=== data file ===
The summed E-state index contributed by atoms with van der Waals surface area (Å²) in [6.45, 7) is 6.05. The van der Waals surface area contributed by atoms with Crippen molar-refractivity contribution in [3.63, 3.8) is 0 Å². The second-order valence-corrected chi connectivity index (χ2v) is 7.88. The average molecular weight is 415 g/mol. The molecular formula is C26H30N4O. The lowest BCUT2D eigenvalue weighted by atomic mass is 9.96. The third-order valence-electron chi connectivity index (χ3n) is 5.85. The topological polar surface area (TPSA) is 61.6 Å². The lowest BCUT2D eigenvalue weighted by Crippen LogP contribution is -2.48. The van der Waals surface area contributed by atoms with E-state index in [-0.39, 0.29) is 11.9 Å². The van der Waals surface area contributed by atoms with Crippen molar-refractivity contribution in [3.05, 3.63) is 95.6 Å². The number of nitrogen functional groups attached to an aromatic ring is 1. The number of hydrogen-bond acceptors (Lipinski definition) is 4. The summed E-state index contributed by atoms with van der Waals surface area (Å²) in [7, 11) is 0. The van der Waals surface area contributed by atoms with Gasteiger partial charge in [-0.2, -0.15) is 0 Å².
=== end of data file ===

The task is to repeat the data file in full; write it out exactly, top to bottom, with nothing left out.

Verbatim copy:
The summed E-state index contributed by atoms with van der Waals surface area (Å²) in [6.45, 7) is 6.05. The van der Waals surface area contributed by atoms with Crippen molar-refractivity contribution in [3.63, 3.8) is 0 Å². The second-order valence-corrected chi connectivity index (χ2v) is 7.88. The average molecular weight is 415 g/mol. The molecular formula is C26H30N4O. The lowest BCUT2D eigenvalue weighted by atomic mass is 9.96. The third-order valence-electron chi connectivity index (χ3n) is 5.85. The topological polar surface area (TPSA) is 61.6 Å². The lowest BCUT2D eigenvalue weighted by Crippen LogP contribution is -2.48. The van der Waals surface area contributed by atoms with E-state index in [-0.39, 0.29) is 11.9 Å². The van der Waals surface area contributed by atoms with Crippen molar-refractivity contribution in [3.05, 3.63) is 95.6 Å². The number of nitrogen functional groups attached to an aromatic ring is 1. The number of hydrogen-bond acceptors (Lipinski definition) is 4. The summed E-state index contributed by atoms with van der Waals surface area (Å²) in [7, 11) is 0. The van der Waals surface area contributed by atoms with Gasteiger partial charge in [-0.2, -0.15) is 0 Å².